In a press release signed by Aminu Sani, its chairman, the Borno State branch of Nigerian Bar Association, NBA, demanded the investigation of alleged cases of human rights abuses and punishment of security personnel found to have carried out such acts, while asserting that “security challenges require intelligence operations not over-militarisation of the society, massive, indiscriminate and arbitrary arrest without justification.”

On the other hand, the Task Force authorities have also accused some residents of Maiduguri of accommodating and allowing members of the group to use their houses as escape routes after any attack. Concerned by the general sense of insecurity in the country, principally precipitated by the indiscriminately planted improvised explosive devices and gun attacks by members of Boko Haram, the Senate had last June summoned the Inspector-General of Police and other security chiefs to brief it on measures being taken to tackle the problem. This was after the successful suicide attack on the Police Headquarters. Security chiefs present at the three-hour closed-door meeting with the senators included General Owoye Azazi (retd), the National Security Adviser; Air Chief Marshal Oluseyi Pentirin, Chief of Defence Staff; Hafiz Ringim, and Ita Ekpeyong, Director-General of SSS. The security chiefs took turns to brief the lawmakers on what they were doing to tackle the security challenge posed by the dissident Islamic sect. “At the end of the day, I can say with certainty that the security chiefs have assured Nigerians that they are on top of the situation and that these challenges, particularly, the challenge of Boko Haram, will be curtailed sooner than later,” Victor Ndoma-Egba, the Senate Leader, who spoke to journalists after the meeting said of the impression members of the upper chamber of the National Assembly got from the briefings by the security chiefs. It however seems as if the security chiefs have gone to sleep after their meeting with the lawmakers. This is because, in spite of their assurance, the fundamentalist sect has continued with its campaign of killing and maiming, using improvised explosives and gun attacks, especially on officials of the security agencies.

The inaction of the agencies culminated in the attack on the UN building on 26 August. “We are, however, deeply worried at the growing spate of bombings in Nigeria and the apparent inability of the Nigerian security agencies to effectively handle the situation,” the Trade Union Congress, TUC, said in a statement in which it also condemned the attack on the global body. “This attack is a wake-up call on the Nigerian government to take security matters much more seriously,” said the Nigeria Labour Congress, NLC. However, five days after the attack on the UN building, the SSS released a statement indicating that it had prior information that an attack by the fundamentalist group was in the offing in the FCT.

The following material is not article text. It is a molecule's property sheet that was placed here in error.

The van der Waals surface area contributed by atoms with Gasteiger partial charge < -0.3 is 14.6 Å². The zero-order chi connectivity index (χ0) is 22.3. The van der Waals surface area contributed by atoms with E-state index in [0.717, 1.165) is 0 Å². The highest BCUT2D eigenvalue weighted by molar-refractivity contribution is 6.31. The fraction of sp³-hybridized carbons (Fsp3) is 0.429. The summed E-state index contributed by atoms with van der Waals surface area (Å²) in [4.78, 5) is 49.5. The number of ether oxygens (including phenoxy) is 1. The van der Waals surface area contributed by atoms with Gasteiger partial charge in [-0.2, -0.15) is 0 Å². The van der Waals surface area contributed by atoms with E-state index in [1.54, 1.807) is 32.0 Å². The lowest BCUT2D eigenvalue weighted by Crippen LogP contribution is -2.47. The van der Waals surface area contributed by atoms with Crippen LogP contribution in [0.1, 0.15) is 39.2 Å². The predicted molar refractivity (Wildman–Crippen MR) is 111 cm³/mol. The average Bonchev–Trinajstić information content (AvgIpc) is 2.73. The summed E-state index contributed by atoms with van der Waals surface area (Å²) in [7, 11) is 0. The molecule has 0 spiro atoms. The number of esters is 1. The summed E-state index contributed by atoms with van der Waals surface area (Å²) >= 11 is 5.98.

In the statement signed by Marilyn Ogar, its spokesperson, the intelligence agency disclosed that it received information on 18 August that members of the dissident sect were planning their second attack on a location in Abuja. The security agency, in the statement identified and declared wanted one Mamman Nur, who it said has links with global terrorist group, al-Qaeda, as the brain behind the attack. “Investigation has revealed that one Mamman Nur, a notorious Boko Haram element with al-Qaeda links who returned recently from Somalia, working in concert with two suspects masterminded the attack on the United Nations building in Abuja,” SSS said in the statement. The agency identified the car used for the attack as a Honda car with registration number AV38NSR, purchased on 3 September 2002 and registered on 3 December 2002. The agency said it swiftly moved into action to stop the attack and efforts of its officers led to the arrest of two men – Babagana Ismail Kwaljima and Babagan Mali – who the agency said had ties to Boko Haram and were planning the attack. The security agency however did not state how it arrived at the conclusion that they took part in the attack plot. In the absence of such information, the claims of SSS have been met with disbelief in some quarters. “If the SSS said they have the information, who did they shared it with?” queried a security source. “If the SSS cannot use the information to prevent the attack, of what use is it for them to go public with it now?” he added. Azazi, the National Security Adviser, who is supposed to coordinate all security issues in the country, also told a national newspaper that he was not aware of such information. Even the Boko Haram sect has disputed some of the claims of the SSS.